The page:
-- Woodworking.....My small slice of heaven!

View Greg The Cajun Box Sculptor's profile

Greg The Cajun Box Sculptor

4927 posts in 1903 days


#3 posted 1399 days ago

Jordan, Ity is a great idea and I look forward to viewing and using your carving info to hopefully improve my attempts. I have a Foredom flex shaft carver and have used it somewhat in my grinder sculptings. Your tutorial will be of fantastic benefit for many of us. I always look forward to learning and using different techniques to improve my skills.

-- Every step of each project is considered my masterpiece because I want the finished product to reflect the quality of my work.

View Jordan's profile

Jordan

1358 posts in 1720 days


#4 posted 1399 days ago

knucklenut – no gouges necessary or misc other tools, the rotary tools are sufficient. AS you start to carve with a rotary tool, you will decide on your own, which burs and bits you wish to acquire. I’ve thought and thought about how to make this tutorial something for everyone with as few tools as possible.

Greg – the Foredom is fine. I’m not sure of you have the one with the large or small hand shaft but if you’re used to working with it, you should be fine.

Reggie, I have tried sabur burs and to tell you the truth, I actually like the kutzall better – both are quite pricey but I didn’t like the parallel teeth on the saburs. The ones I’ve shown are Kutzall but they sell them in the stores with the Dremel accessories. They are also available on woodcraft and rockler. Any rough type bit will do. I mean, I carved my first carving with a scissors grinding stone so of there’s a will, there’s a way, but I’d like to make it easy on ya.

-- http://www.jordanstraker.com

View Dark_Lightning's profile

Dark_Lightning

1665 posts in 1704 days


#5 posted 1399 days ago

I’m sorely tempted to try this, even if all I got out of it was only the armpit of one of Jordan’s war shirts. Guess I’ll have to buy another basic Dremel tool- I wore my 5-speed out doing auto repairs and other non-prescribed tasks. That thing saved me literally thousands in repair bills. Like the time a front outer wheel bearing welded itself to the spindle- I notched the race, cracked it, pulled it off and ground and polished the spindle to accept a new outer bearing. One skinny little grinding disk and a sanding drum was all that took. I have done some neckerchief slides (manually) in my “free time” on hikes and so forth with the Boy Scouts. Those were little fun jobs, most of which I gave to boys when they made Eagle Scout.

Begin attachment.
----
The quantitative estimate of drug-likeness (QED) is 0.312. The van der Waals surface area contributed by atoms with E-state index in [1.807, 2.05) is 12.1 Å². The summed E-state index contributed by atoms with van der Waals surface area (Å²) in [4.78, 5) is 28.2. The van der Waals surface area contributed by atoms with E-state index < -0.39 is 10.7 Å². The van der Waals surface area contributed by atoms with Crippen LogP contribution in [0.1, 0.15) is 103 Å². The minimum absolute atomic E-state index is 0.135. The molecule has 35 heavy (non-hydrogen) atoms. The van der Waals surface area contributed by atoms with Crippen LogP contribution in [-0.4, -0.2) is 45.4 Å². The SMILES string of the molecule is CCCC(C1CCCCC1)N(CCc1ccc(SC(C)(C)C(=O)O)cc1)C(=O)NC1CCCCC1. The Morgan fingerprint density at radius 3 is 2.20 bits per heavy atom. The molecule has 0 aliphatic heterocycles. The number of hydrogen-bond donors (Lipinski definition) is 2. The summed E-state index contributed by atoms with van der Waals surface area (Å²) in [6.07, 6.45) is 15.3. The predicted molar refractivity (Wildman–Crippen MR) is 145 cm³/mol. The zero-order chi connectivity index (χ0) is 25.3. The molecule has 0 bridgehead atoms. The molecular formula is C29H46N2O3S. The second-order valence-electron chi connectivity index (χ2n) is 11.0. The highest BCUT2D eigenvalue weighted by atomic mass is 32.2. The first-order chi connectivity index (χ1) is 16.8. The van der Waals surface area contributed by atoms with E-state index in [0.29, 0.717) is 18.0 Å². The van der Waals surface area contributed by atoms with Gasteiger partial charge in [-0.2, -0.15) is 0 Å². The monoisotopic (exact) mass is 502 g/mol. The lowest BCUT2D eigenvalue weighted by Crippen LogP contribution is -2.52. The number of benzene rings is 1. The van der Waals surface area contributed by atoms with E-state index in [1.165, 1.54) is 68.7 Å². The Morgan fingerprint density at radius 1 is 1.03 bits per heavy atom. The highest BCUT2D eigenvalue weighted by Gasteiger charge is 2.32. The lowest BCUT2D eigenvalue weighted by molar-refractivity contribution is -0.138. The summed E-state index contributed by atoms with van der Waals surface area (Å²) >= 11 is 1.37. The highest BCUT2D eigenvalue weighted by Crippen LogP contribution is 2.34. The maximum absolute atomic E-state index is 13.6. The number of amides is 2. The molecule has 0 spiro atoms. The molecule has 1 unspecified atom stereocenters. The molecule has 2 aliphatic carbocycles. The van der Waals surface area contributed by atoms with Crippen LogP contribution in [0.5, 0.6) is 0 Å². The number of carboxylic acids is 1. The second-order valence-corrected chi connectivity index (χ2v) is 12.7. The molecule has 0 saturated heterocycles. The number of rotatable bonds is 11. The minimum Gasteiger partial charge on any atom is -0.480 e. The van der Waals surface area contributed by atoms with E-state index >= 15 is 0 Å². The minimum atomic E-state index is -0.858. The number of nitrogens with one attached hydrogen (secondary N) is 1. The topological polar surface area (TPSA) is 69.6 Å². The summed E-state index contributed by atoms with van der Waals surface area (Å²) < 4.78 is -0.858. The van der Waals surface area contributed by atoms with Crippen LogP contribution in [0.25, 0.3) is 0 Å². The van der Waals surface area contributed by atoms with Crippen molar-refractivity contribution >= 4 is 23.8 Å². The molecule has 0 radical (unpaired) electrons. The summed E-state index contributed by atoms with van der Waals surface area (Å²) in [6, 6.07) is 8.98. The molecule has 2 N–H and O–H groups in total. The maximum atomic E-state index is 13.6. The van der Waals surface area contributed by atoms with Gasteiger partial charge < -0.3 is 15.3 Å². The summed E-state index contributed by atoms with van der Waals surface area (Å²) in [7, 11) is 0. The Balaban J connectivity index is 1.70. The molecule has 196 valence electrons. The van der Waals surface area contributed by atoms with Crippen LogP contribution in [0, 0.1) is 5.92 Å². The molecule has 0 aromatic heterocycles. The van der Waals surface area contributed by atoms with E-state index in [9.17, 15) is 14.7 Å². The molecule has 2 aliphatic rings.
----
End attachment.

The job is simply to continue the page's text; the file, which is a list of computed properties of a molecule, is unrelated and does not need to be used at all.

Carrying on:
View MsDebbieP's profile

MsDebbieP

18615 posts in 2756 days


#6 posted 1399 days ago

“be careful what you wish for” they say .. and now, I guess I’ve committed myself to carving a shoe!
I’ll be limited to whatever wood is sitting in the basement (there’s excuse number 1) ha! :)

Good for you Jordan! Not that there was any room at the top but you’ve just gone up another notch in my book :)

-- ~ Debbie, Canada (https://www.facebook.com/DebbiePribeleENJOConsultant)

View daltxguy's profile

daltxguy

1373 posts in 2509 days


#7 posted 1399 days ago

Wow, this should be interesting!
I’m glad to see you are using kiwi polish on those boots :)

-- If you can't joint it, bead it!

View grizzman's profile (online now)

grizzman

6763 posts in 1898 days


#8 posted 1399 days ago

this looks like a great way to stretch out of my comfort zone…i did look at rockler and didnt see any carving burrs, but did find some of these, Kutzall Carving Burrs…at lee valley…do you think they would be a good purchase…jusr want to make sure i get good ones…this will be fun…thanks jordan

-- GRIZZMAN ...[''''']

View grizzman's profile (online now)

grizzman

6763 posts in 1898 days


#9 posted 1399 days ago

ok i read above and saw your comment…thanks…no reply necessary..

-- GRIZZMAN ...[''''']

View Jordan's profile

Jordan

1358 posts in 1720 days


#10 posted 1399 days ago

The most common used rough burs you will possess are like the ones on this link, specifically 18N1N, 18N1P, 18n1Q, 18N1I. Yes, they do cost but they last and last and last and don’t clog. They are 1/8” shank which is the most useful.

-- http://www.jordanstraker.com

View Jordan's profile

Jordan

1358 posts in 1720 days


#11 posted 1399 days ago

Sheila, I can make one in about 1 1/2 days but I should probably space out the tutorials 4 days between. The project will take as long as you like because it will be in print but we should make a deadline at some point just so everyone can show their shoes off together.

-- http://www.jordanstraker.com

View MrsN's profile

MrsN

939 posts in 2121 days


#12 posted 1399 days ago

I love shoes, so I think I am going to have to try this.
Do you have any suggestions on what type of shoe to pick? I have a closet full of possibilities, lol.

-- ----- www.KNWoodworking.com ----- --

View Jordan's profile

Jordan

1358 posts in 1720 days


#13 posted 1399 days ago

MrsN. a running shoe is probably closest to what I’m going to be doing – laces are good to challenge yourself with.

-- http://www.jordanstraker.com

View Dark_Lightning's profile

Dark_Lightning

1665 posts in 1704 days


#14 posted 1399 days ago

OK, Imelda (MrsN), you’ll just have to pick between the suede, patent and canvas for the proper black shoe…J/K, I work with a gal who has so many different textures of the same style of shoe, it just cracks me up- thus, the “Imelda” joke. I’m sure you don’t have that many, you aren’t running a country…or are you?

View Dark_Lightning's profile

Dark_Lightning

1665 posts in 1704 days


#15 posted 1399 days ago

MsDebbieP, how do you know I don’t like armpits? J/K, but looking at Jordan’s work, I’d take an armpit simply because it’d be the best armpit I’ve ever seen made out of wood. Then again, how wood I explain this to my friends when they come to visit, and see it on the wall in the living room? OK, I’ll admit to a foot fetish and ask for a carved foot instead.